Get in Shape for Elective Surgery

November 14, 2011

We all know that to be successful in a sport we must get in shape. Did you know the same principle applies to surgery? Just as running a marathon takes its toll on the body, so does surgery. Recovering optimally from both requires planning and preparation.

Stop Smoking

Even a few weeks of not smoking prior to surgery reduces the risk of post op breathing complications. This has particular importance to the orthopedic surgeon since smoking impairs bone healing.

Stop Excess Alcohol Intake

What constitutes “heavy drinking” is somewhat controversial, and its effect on liver function varies from person to person. If you have more than 2 to 3 drinks a day, however, consider stopping or at least reducing your intake well before your surgery date. The liver breaks down many of the medications used during your hospitalization. You want it at its best.


Continue to exercise, even if it causes some discomfort. There are very few medical conditions that are not helped by exercise. Athletes, regardless of age, tend to be “quick healers” . This is in large part due to their commitment to exercise. By staying active right up until surgery, you too can be “athletic” and improve your chances for a rapid recovery.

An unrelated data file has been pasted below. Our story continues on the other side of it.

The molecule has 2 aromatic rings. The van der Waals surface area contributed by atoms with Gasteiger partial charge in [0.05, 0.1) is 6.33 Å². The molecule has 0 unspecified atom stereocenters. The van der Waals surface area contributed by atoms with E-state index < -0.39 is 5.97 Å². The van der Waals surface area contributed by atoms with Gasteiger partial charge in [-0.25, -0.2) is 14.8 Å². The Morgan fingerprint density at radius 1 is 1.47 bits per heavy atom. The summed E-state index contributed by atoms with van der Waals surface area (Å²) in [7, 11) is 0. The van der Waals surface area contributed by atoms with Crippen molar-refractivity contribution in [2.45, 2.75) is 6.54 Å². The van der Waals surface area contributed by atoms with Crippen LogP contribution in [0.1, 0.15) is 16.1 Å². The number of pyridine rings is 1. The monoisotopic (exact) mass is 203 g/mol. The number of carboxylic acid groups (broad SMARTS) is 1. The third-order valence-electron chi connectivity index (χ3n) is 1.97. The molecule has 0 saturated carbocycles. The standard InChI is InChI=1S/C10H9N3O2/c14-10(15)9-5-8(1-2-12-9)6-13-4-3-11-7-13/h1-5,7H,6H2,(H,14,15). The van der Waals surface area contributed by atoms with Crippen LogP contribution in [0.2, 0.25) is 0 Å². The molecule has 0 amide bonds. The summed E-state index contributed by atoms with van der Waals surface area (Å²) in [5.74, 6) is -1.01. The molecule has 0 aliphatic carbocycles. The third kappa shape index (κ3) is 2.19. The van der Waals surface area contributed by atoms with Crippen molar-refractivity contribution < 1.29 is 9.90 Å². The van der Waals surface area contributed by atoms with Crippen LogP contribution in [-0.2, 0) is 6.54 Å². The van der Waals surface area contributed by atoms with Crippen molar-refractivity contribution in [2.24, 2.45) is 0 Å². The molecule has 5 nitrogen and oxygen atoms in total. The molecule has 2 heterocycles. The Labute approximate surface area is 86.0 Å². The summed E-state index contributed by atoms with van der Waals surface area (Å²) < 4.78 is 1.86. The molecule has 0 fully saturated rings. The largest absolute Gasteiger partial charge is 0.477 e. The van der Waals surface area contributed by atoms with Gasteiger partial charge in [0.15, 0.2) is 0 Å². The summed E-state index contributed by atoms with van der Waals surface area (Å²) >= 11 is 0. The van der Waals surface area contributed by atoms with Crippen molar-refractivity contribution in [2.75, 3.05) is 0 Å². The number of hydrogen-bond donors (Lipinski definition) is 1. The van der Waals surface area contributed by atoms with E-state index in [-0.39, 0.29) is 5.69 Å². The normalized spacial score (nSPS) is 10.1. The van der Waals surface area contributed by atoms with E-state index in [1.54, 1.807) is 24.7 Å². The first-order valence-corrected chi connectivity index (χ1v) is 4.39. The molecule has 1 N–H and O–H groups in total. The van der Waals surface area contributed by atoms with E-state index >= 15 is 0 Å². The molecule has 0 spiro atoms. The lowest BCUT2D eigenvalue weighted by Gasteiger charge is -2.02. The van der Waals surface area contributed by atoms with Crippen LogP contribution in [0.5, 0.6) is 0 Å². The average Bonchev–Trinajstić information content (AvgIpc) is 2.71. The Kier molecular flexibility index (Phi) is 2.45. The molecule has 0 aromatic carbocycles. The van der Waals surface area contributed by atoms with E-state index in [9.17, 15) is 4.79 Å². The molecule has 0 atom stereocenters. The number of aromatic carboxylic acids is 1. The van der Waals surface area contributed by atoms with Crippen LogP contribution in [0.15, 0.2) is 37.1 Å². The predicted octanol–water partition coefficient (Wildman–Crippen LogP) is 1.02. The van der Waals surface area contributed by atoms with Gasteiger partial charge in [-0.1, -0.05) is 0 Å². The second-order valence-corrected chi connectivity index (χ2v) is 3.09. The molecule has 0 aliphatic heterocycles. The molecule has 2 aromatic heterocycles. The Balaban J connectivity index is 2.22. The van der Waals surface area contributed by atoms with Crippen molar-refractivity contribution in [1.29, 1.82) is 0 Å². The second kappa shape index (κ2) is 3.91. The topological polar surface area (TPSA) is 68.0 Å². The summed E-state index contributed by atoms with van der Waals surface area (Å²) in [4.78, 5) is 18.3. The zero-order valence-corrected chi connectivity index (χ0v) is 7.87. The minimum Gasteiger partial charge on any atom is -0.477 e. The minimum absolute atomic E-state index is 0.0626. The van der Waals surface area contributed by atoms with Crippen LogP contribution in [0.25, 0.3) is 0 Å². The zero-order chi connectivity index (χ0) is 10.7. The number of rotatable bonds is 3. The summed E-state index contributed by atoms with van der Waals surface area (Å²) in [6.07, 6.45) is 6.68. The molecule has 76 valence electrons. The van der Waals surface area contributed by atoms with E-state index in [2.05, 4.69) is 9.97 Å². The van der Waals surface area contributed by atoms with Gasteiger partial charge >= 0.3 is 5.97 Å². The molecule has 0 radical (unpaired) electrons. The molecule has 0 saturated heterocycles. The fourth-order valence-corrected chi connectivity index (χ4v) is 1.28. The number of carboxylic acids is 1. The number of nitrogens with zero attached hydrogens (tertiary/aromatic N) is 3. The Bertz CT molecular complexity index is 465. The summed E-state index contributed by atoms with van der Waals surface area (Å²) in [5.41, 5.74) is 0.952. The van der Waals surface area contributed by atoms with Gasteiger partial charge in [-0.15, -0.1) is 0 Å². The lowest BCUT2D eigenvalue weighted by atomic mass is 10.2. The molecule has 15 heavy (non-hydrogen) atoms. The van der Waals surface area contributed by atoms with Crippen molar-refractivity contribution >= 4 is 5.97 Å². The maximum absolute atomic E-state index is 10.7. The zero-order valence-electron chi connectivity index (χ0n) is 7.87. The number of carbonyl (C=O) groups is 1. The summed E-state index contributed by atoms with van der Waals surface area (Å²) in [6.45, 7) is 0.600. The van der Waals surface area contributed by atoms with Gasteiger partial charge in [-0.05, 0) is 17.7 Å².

Eat Healthfully

Poor nutrition can impair wound healing. If your diet is not balanced, and you think you might be malnourished, talk to your primary physician. A dietary consultation and/or blood tests can determine if you would benefit from nutritional supplements prior to and after surgery. Remember, overweight people can be just as malnourished as thin people.

Address Emotional Issues

Anxiety and depression can have a detrimental effect on your post op functional recovery. Make sure you understand the reasons for surgery and the rehabilitation goals expected of you after surgery. If you feel you need emotional support, talk to your surgeon or primary physician. He or she will refer you to the appropriate professional.

Unlike emergencies, elective surgery gives us a chance to plan ahead. “Getting in shape” makes good medical sense.